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Conservative backbench committees to be in place by end of July

Screen shot 2010-06-29 at 23.01.07 Conservative Home Exclusive

Conservative Parliamentary Party backbench committees are only a memory.  None have existed since the Party went into Opposition in 1997.  But in Government, they were a force that Ministers dared not ignore.  When Chancellor, Nigel Lawson sometimes took "my entire Treasury team" to meet the backbench finance committee.  Two hundred Tory MPs turned out for its post-budget meeting in 1984.

A committee shadowed each Government Department.  Each usually consisted of a Chairman, two Vice-Chairmen and a Secretary.  Every backbencher was entitled to vote in these elections.  The "right" slate was run by Sir George Gardiner, and a "left" slate run by Sir William Van Straubenzee.  As a junior dogsbody in the latter's office, I had an observer's-eye view of the process.

"It's no good just having the Left or Right "whipped" vote behind you," Alan Clark (pictured) wrote in his diaries, exalting in his victory over Julian Critchley in the contest for the Vice-Chairmanship of the backbench Defence Committee.  "You have to be able to pick up something from the uncommitted.  Conversely, of course, it's no use just being one of the uncommitted because however well-liked you are, you are bound to get squeezed."

Clark's successors on the green benches may be having similar thoughts.  ConservativeHome sources have confirmed that backbench committees are expected to be up and running by the start of the summer recess.  Indeed, the timetable would probably be more swift, were it not for delays caused by the still uncompleted elections to Select Committees.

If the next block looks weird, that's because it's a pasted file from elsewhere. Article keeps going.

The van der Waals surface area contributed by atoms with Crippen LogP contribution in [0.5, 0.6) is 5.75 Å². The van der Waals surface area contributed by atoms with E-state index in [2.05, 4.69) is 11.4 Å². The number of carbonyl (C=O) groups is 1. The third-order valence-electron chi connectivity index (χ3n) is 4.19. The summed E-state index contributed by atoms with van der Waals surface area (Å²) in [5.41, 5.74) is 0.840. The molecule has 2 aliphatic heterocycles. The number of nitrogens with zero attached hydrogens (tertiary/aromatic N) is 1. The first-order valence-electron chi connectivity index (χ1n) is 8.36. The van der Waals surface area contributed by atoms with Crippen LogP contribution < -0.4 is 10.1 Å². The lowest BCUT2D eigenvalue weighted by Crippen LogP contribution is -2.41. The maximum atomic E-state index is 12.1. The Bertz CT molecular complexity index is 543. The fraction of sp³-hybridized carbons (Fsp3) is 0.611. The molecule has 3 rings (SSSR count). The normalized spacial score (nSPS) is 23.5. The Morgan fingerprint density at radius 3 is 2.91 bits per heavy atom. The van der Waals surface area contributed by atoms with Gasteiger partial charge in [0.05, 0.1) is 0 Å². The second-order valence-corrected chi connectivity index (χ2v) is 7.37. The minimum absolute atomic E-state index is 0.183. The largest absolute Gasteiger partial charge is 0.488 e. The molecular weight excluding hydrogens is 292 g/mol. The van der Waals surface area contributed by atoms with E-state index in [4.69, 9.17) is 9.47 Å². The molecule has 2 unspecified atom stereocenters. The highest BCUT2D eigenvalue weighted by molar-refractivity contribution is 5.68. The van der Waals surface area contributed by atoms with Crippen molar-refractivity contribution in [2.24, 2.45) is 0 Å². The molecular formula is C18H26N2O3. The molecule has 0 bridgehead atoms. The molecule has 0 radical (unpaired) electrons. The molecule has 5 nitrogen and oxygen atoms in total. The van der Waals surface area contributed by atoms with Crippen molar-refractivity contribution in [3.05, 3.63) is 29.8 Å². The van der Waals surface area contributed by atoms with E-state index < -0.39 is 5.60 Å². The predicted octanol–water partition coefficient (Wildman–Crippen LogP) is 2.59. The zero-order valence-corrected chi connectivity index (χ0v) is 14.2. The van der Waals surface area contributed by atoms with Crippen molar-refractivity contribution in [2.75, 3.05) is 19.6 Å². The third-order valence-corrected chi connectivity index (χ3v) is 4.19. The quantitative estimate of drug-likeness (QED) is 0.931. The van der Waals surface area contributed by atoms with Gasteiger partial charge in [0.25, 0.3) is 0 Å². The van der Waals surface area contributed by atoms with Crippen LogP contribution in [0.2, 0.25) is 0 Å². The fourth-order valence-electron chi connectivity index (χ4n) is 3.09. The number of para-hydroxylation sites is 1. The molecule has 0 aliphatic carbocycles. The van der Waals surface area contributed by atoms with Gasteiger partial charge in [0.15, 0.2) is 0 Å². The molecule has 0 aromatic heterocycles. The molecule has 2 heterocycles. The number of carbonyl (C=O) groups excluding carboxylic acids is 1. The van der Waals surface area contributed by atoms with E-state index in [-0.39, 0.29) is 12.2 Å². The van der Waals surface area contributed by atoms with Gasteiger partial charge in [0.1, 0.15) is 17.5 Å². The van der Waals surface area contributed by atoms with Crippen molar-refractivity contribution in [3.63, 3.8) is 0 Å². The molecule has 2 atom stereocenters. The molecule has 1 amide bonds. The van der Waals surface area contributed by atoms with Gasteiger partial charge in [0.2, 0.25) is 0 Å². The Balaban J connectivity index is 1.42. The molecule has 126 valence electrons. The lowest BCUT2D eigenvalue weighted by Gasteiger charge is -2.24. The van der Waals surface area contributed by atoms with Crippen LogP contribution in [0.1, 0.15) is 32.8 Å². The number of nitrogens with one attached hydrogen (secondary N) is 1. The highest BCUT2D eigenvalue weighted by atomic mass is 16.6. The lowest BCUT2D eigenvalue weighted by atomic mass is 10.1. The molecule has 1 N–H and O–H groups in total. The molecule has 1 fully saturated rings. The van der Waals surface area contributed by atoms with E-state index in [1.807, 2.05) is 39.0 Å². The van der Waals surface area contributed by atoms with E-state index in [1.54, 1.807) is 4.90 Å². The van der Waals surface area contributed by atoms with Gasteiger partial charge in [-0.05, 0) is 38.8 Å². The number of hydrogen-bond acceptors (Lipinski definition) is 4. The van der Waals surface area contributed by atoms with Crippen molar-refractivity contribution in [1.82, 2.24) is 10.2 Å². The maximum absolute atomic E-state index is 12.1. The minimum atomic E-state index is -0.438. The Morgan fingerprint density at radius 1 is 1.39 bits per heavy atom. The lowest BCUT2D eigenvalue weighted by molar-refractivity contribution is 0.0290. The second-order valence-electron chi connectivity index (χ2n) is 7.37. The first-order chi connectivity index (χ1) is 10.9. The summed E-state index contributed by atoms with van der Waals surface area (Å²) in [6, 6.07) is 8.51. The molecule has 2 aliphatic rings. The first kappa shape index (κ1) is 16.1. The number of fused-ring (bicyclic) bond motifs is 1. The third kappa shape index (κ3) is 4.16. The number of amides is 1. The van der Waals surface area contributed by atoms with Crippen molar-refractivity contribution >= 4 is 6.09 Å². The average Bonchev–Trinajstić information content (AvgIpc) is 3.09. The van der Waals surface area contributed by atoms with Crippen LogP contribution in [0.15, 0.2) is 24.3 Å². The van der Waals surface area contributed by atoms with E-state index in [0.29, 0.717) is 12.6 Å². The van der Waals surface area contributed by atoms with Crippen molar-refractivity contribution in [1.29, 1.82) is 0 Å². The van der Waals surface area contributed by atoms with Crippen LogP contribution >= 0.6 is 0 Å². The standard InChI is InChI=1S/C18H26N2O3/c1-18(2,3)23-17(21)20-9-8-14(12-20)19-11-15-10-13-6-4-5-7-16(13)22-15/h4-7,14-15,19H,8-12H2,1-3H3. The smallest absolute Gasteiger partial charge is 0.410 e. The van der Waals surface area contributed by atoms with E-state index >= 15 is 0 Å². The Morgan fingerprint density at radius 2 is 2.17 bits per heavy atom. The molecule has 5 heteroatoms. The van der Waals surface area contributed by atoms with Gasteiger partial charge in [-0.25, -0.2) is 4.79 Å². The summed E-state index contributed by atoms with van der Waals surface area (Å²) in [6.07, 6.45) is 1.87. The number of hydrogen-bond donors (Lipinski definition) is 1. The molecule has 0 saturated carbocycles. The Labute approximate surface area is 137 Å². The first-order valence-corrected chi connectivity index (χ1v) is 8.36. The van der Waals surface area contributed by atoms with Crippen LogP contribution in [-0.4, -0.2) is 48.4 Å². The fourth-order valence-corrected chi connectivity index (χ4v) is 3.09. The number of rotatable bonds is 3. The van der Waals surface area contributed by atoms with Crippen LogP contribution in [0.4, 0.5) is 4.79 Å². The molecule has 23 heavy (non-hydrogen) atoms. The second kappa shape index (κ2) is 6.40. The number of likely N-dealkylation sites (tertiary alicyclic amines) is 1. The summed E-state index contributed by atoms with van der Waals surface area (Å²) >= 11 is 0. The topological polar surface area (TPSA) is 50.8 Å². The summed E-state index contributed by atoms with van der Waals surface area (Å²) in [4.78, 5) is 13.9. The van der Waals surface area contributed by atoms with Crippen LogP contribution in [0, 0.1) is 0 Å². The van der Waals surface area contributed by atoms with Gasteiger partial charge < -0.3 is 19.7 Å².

These have been slowed down by vacancies (Jonathan has already noted how Labour is struggling to fill its Select Committee places) and disputes (there's a move to expand the size of the Treasury committee).  Furthermore, there'll probably be a wave of by-elections in the autumn, as Labour MPs recently elected to the committees leave them to join their new Leader's front bench.

I gather that no agreement's been reached on how many committees there'll be.  One view is that the old system should be revived: a committee should shadow each Government department, presumably with the old officer structure, or something very like it.  Another is that there should be four or five big, "themed" committees.

So one, for example, could cover Treasury/Business/Work and Pensions, a second Home Office/ Criminal Justice, a third Foreign Affairs/ Defence/ International Development, a fourth Education/ Health, a fifth Local Government/Environment.  Either way, formal meetings between Ministers and backbenchers have started: between 30 and 40 turned up recently to give their views on what spending should be cut.

There are bound to be slates - not just left/ right tickets but, perhaps, a strong showing by the new intake, who dominate the Conservative Select Committee places.  More important is the question of how the committees should be shaped and what they should do.

On the first point, it may be more practicable to go with the old model, because some departments are hard to fit into the themed model (for example, where would Northern Ireland go?) and because more committees would provide more outlets for backbenchers.

On the second, they'd provide a means of letting Ministers know what Conservative MPs - and perhaps, by extension, party members - think about policy.  And perhaps, in the medium run, they'd offer a way of developing Party policy themselves: for example, they could write and publish policy option papers, and put them to Ministers for a view.

Tim and I have written before - here, here and here - about the void that now exists in the Party's policy formation process.  Backbench committees would offer a way of filling part of the gap.

Paul Goodman


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